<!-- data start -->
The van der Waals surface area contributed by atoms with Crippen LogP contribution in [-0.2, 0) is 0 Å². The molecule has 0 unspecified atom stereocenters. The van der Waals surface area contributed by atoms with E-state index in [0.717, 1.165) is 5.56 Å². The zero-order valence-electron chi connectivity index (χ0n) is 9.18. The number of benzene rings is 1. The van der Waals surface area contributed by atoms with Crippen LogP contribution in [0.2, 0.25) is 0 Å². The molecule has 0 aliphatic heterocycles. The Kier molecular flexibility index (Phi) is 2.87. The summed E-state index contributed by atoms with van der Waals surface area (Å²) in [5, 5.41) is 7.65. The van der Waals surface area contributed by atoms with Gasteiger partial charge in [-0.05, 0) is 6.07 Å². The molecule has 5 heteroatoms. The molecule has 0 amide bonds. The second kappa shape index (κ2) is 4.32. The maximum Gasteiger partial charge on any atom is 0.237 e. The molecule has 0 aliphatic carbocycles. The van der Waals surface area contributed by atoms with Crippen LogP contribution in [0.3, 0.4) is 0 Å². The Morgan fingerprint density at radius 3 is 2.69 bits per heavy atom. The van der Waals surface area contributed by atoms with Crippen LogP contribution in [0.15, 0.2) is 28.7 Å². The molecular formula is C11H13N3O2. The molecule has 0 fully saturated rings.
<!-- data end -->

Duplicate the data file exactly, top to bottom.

The van der Waals surface area contributed by atoms with Crippen LogP contribution in [-0.2, 0) is 0 Å². The molecule has 0 unspecified atom stereocenters. The van der Waals surface area contributed by atoms with E-state index in [0.717, 1.165) is 5.56 Å². The zero-order valence-electron chi connectivity index (χ0n) is 9.18. The number of benzene rings is 1. The van der Waals surface area contributed by atoms with Crippen LogP contribution in [0.2, 0.25) is 0 Å². The molecule has 0 aliphatic heterocycles. The Kier molecular flexibility index (Phi) is 2.87. The summed E-state index contributed by atoms with van der Waals surface area (Å²) in [5, 5.41) is 7.65. The van der Waals surface area contributed by atoms with Gasteiger partial charge in [-0.05, 0) is 6.07 Å². The molecule has 5 heteroatoms. The molecule has 0 amide bonds. The second kappa shape index (κ2) is 4.32. The maximum Gasteiger partial charge on any atom is 0.237 e. The molecule has 0 aliphatic carbocycles. The van der Waals surface area contributed by atoms with Crippen LogP contribution in [0.3, 0.4) is 0 Å². The Morgan fingerprint density at radius 3 is 2.69 bits per heavy atom. The van der Waals surface area contributed by atoms with Crippen LogP contribution in [0.15, 0.2) is 28.7 Å². The molecular formula is C11H13N3O2. The molecule has 0 fully saturated rings.